Poetry anthologies

12th May 2000 at 01:00
Primary

Business is booming for children's poets. A glance at the biographical entries at the back of one of the anthologies under review here tells us that one of the contributors has written "hundreds of poems about school", that another has "written about 40 books and visited over 500 schools" and that the compiler himself has "performed his poetry and stories in thousands of schools".

Given this encouraging state of affairs, it falls to experienced and accomplished school anthologists such as Wendy Cooling, Andrew Fusek Peters and John Foster to use their considerable influence to draw more attention to the wealth of poetry that their predecessors - Walter de la Mare, Geoffrey Grigson and Naomi Lewis, to name only three - made available to a previous generation.

Of course there is a place for the "Mum says, Dad says" variety of milk-tooth jingle, and for all those free-verse anecdotes with a twist in the tail that so many children's poets turn out to commission - though sometimes rather too easily - but I do detect a reluctance to explore the full resources of poetry which may originate with publishers.

Wendy Cooling's Earthwise: poems about our world (Watts pound;10.99) is a good example of what can be done within the limits of a slim classroom anthology. It is handsomely produced, contains an impressive range of real poems, carefully chosen, and can be warmly recommended.

Sources of all the contemporary work are, of course, acknowledged, but teachers might find it helpful to have information about where they could go to discover more about the work of, for example, Emily Dickinson, who is represented by two poems, one of which (given the title "Moon") is only the first stanza of a poem which was originally untitled. I don't point this out just to carp, though I do think that it should always be made clear where extracts are being chosen and titles invented.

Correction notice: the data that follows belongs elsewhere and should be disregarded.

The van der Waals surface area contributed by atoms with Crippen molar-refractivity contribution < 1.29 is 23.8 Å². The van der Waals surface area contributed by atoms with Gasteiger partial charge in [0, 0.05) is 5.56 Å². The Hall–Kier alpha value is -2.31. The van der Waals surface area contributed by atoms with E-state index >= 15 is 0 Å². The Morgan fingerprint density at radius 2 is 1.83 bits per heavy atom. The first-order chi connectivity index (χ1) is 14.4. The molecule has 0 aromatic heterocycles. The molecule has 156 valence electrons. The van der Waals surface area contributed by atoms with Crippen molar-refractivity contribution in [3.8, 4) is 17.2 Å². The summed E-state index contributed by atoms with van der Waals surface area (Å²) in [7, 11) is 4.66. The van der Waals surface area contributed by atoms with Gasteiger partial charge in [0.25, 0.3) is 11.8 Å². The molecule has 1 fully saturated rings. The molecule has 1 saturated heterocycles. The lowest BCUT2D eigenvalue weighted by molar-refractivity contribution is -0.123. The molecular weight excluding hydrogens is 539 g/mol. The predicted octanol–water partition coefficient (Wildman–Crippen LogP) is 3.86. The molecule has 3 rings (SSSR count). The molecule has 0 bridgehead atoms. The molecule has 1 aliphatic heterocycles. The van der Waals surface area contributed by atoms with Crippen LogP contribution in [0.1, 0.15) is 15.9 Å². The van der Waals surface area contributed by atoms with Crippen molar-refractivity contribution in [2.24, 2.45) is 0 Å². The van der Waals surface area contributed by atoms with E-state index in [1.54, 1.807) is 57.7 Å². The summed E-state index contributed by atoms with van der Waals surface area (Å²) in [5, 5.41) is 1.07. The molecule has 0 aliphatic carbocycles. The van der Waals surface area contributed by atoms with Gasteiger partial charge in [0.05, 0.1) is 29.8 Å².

A companion volume, Nealy Best Friends: poems about relationships, is, with the exception of poems by Roy Fuller and Langston Hughes, by familiar contemporaries. Each volume contains work by children which fully deserves its place.

Andrew Fusek Peters' two compilations, Poems about Festivals and Poems about Seasons (Hodder Wayland, pound;9.99 each), are directly and helpfully aimed at reinforcing the suggested work at various levels in the national literacy strategy. Even at their weakest, and some are very weak, the poems serve their purpose, offering plenty of scope for activities and with an admirable range of cultural reference. The pages contain strikingly vibrant colour illustrations, particularly of the many festivals covered. There are also recommendations of books to read, amongst which I was delighted to see John Clare's The Shepherd's Calendar ("a beautiful book which can be read aloud" - I agree).

John Foster is bound to score several goals with Football Fever: poems about football (Oxford University Press pound;9.99). An attractive, pocket-size hardback, it's full of wordplay, chants and racy commentaries to match the skills of the teams and personalities its poets celebrate, and there are several particularly successful quieter poems, such as Brian Lee's excellent "Bobby Charlton" ("changing the patternwith the same flowing unhastening stride") which go beyond the roar of the crowd to reflect upon that grace under pressure which characterises the game at its best.

Back home, after the match, Shimmy with My Granny, family poems chosen and illustrated by Sarah Garland (Macdonald Young Books, pound;4.99) really dances with verbal and visual relish. Of all the books in this batch, it is the one which contains the greatest number of surprises offered by good poets who are not the usual suspects in popular anthologies for children, including P J Kavanagh, James Michie, Helen Dunmore and Gavin Ewart.

JOHN MOLE


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